‘An Osu never cries’, Teacher had said in the class on the last day of the training.
You had gone for all the Osu training classes with a certain indifference. You always wondered why you were born in a body that wasn’t yours. You didn’t have the bravery or defiance of the typical Osu who was ready to live alone in a forest after the cleansing at ten years old.
There were just two Osus on the day of your cleansing. You were sent to Adura and the other girl was sent to Obolo. You were never to talk to each other or become friends. The rule was hostility. You were birds that were never a flock even though you had identical plumage.
You are acquainted with tears,
The tears of Mama as they tied your hands and pulled you out of the village square, down the streets and to Adura. The tears you tucked in as you beheld the hate in Papa’s eyes, the shame of an Osu being born to the kingmaker; the tears that shed blood and salt that first night at Adura. The cold that drenched your heart as it rained on you.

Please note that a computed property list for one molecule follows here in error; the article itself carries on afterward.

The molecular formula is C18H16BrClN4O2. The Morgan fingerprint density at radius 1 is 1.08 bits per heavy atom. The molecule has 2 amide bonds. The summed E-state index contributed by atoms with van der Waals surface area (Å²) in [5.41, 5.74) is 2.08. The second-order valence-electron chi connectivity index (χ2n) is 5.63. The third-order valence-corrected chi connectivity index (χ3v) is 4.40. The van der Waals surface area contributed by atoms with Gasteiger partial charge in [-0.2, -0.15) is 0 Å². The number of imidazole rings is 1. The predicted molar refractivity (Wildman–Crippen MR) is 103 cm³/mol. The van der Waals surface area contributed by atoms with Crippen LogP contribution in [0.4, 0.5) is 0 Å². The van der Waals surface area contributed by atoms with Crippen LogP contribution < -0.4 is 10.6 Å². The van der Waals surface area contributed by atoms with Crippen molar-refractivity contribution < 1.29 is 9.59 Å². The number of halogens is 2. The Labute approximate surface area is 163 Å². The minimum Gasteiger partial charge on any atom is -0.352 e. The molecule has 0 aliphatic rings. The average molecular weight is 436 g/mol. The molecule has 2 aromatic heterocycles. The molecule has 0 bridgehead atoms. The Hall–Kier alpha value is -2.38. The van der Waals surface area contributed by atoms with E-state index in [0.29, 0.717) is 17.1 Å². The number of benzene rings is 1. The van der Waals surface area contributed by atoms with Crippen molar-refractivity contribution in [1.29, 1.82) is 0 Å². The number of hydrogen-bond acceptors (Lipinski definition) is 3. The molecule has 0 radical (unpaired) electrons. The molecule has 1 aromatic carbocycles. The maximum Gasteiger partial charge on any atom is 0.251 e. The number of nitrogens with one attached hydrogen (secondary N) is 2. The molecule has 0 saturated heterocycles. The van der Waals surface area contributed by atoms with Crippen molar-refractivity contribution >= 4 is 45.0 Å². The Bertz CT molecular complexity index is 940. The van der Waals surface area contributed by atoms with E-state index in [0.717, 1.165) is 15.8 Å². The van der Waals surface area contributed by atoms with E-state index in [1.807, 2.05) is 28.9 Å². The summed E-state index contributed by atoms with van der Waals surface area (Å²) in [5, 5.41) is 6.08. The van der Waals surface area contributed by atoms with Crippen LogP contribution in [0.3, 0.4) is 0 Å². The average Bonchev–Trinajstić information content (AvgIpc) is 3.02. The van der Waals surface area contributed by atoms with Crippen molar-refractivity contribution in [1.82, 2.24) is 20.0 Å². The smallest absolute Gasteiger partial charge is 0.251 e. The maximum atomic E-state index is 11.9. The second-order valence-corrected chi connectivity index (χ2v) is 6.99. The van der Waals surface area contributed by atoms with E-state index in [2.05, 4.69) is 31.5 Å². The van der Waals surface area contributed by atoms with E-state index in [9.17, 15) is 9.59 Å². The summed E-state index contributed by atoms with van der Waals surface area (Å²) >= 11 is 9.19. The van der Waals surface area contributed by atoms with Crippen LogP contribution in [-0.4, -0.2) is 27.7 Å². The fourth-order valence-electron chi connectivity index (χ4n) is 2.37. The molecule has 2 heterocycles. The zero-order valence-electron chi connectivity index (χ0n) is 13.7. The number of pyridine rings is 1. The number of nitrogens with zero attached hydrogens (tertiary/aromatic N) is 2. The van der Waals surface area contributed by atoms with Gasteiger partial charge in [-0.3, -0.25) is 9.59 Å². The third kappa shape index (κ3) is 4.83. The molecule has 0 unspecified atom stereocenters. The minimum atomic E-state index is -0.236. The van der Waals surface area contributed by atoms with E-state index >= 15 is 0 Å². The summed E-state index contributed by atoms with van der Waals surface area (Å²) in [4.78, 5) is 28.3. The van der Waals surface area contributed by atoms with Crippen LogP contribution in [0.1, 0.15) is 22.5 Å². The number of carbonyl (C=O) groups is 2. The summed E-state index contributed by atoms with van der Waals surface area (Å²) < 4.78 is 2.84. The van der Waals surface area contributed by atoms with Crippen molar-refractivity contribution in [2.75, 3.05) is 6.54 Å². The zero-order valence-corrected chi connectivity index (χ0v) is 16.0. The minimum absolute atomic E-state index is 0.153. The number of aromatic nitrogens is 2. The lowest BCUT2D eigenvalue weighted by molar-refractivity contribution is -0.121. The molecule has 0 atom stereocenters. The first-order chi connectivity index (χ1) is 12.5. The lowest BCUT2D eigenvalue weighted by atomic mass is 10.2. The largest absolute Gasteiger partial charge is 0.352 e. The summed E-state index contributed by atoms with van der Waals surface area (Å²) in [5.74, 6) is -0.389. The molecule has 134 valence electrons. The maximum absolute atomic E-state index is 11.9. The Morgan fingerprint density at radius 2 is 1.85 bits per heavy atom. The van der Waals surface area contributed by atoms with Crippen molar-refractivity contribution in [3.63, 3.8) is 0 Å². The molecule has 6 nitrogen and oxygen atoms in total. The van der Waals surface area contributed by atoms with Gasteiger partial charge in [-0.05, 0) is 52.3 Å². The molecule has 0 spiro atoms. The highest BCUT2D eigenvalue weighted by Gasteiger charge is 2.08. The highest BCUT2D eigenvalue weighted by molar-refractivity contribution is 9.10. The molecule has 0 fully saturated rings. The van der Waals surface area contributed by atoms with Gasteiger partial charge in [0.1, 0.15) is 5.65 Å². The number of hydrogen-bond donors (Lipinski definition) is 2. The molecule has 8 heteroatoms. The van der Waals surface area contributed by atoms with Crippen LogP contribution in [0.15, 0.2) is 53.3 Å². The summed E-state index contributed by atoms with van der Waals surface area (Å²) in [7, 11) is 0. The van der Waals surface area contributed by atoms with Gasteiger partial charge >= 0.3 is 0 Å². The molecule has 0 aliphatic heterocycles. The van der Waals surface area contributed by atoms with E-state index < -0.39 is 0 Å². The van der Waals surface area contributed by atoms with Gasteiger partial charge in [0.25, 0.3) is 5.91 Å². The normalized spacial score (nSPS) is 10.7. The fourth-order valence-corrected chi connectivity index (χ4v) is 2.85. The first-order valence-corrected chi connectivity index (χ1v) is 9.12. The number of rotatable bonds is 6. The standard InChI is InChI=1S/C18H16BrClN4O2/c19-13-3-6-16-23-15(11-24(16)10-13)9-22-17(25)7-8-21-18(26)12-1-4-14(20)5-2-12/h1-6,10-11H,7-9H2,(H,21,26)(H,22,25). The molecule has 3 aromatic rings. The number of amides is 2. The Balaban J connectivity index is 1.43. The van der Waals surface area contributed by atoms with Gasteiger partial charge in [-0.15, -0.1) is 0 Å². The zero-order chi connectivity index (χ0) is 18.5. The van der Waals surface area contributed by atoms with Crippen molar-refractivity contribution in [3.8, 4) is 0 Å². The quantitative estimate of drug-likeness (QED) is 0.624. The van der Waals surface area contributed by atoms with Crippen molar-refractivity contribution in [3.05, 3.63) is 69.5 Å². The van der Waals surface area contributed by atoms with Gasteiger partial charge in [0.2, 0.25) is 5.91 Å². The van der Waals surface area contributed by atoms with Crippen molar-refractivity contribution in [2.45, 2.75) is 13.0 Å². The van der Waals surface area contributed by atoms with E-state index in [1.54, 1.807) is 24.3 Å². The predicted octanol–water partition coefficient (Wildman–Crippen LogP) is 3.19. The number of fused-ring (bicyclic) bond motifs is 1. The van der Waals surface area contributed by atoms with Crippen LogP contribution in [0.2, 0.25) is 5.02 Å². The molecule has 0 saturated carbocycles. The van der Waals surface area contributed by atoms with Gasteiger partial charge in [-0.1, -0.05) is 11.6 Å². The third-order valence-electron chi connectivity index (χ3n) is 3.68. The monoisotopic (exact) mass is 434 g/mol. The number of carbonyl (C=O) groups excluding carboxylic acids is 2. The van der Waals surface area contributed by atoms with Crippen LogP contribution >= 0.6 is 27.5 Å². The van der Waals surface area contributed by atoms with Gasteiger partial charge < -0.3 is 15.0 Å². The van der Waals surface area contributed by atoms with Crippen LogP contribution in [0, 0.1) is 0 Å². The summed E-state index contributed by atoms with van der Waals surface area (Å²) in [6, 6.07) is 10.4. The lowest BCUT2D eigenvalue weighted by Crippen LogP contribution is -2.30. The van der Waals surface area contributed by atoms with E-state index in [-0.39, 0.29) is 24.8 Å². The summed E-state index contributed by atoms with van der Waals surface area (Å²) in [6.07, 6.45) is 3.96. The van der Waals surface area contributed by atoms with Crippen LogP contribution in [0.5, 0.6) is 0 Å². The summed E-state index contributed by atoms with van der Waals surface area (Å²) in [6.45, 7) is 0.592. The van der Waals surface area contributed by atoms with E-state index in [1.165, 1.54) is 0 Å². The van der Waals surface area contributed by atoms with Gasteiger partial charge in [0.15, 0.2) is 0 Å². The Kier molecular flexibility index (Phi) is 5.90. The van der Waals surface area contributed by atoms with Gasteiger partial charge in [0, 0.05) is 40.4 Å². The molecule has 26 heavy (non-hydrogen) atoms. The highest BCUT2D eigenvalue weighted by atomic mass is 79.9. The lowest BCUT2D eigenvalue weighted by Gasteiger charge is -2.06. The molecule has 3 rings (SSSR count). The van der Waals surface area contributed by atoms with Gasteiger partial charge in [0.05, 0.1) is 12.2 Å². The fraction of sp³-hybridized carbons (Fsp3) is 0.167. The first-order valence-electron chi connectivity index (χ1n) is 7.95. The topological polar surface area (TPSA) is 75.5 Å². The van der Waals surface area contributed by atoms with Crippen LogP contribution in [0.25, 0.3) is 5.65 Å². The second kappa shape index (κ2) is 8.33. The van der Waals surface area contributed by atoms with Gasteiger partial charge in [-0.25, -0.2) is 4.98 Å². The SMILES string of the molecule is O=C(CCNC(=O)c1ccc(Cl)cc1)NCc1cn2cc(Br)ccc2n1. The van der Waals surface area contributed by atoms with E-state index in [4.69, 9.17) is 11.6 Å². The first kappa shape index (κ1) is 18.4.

‘The first thing you must do is to make a tent.’
You remember teacher’s voice sound through the silence of Adura’s heart. In the nights that followed, you had learned to dine with the smell of dew on dried leaves and the sorrow of the darkness that buried all your dreams. The days dragged on, looking for games, making fire for food, the long, fearful walks to Ogin to see Mama’s face. The hiding away from the guards of Ogin. Everything was a haze, something you weren’t sure you were living through.
The day you see the Osu boy, you are shocked. He is different from all the other Osus you had seen. His hair is long and silky and he has deep blue eyes, blue like a thousand sapphires had set on his pupils, an ocean, and the sky. He runs away as soon as he sees you and you run after him. There are a lot of questions in your mind. You don’t care about the hostility rules. You run with an unusual force and you catch his hand eventually. He looks younger than you are. He doesn’t speak when you stare at him. Your eyes hover over his frame, his petite palms, and his supple and somewhat tan skin even though he isn’t black. You both stare at each other for what seems like ages and then as if impulsively, you both walk back to your tent, the boy trailing far behind you.
You are acquainted with folktales,
Dark nights at Ogin, under the mahogany of fears and silhouettes, all the children gathered around Mama Nze the storyteller. Nights when everyone was black, no Osu, just true children of Ogin. The different tales about Mbe and Eju and Agu the king of the jungle, they all sound the same just like the one the Osu boy tells you.